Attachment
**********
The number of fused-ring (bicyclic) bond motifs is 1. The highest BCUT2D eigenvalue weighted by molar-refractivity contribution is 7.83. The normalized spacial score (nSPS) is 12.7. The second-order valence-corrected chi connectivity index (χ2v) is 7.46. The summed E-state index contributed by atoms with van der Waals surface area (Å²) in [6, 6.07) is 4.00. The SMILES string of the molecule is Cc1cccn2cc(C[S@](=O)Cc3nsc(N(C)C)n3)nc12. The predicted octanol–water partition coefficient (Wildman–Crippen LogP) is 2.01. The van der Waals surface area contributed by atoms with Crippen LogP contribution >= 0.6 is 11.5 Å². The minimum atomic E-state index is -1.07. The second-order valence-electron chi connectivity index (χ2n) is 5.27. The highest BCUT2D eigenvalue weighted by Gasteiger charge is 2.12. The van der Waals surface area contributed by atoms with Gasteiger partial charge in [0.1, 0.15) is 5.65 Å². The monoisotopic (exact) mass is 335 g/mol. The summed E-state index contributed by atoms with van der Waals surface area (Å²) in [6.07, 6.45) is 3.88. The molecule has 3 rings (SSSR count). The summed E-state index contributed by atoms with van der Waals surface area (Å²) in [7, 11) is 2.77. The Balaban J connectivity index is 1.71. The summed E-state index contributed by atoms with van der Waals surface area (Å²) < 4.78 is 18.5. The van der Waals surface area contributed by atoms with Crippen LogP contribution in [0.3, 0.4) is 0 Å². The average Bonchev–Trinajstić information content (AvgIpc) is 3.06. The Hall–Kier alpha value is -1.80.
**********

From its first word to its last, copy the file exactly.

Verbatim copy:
The number of fused-ring (bicyclic) bond motifs is 1. The highest BCUT2D eigenvalue weighted by molar-refractivity contribution is 7.83. The normalized spacial score (nSPS) is 12.7. The second-order valence-corrected chi connectivity index (χ2v) is 7.46. The summed E-state index contributed by atoms with van der Waals surface area (Å²) in [6, 6.07) is 4.00. The SMILES string of the molecule is Cc1cccn2cc(C[S@](=O)Cc3nsc(N(C)C)n3)nc12. The predicted octanol–water partition coefficient (Wildman–Crippen LogP) is 2.01. The van der Waals surface area contributed by atoms with Crippen LogP contribution >= 0.6 is 11.5 Å². The minimum atomic E-state index is -1.07. The second-order valence-electron chi connectivity index (χ2n) is 5.27. The highest BCUT2D eigenvalue weighted by Gasteiger charge is 2.12. The van der Waals surface area contributed by atoms with Gasteiger partial charge in [0.1, 0.15) is 5.65 Å². The monoisotopic (exact) mass is 335 g/mol. The summed E-state index contributed by atoms with van der Waals surface area (Å²) in [6.07, 6.45) is 3.88. The molecule has 3 rings (SSSR count). The summed E-state index contributed by atoms with van der Waals surface area (Å²) in [7, 11) is 2.77. The Balaban J connectivity index is 1.71. The summed E-state index contributed by atoms with van der Waals surface area (Å²) < 4.78 is 18.5. The van der Waals surface area contributed by atoms with Crippen LogP contribution in [0.3, 0.4) is 0 Å². The average Bonchev–Trinajstić information content (AvgIpc) is 3.06. The Hall–Kier alpha value is -1.80.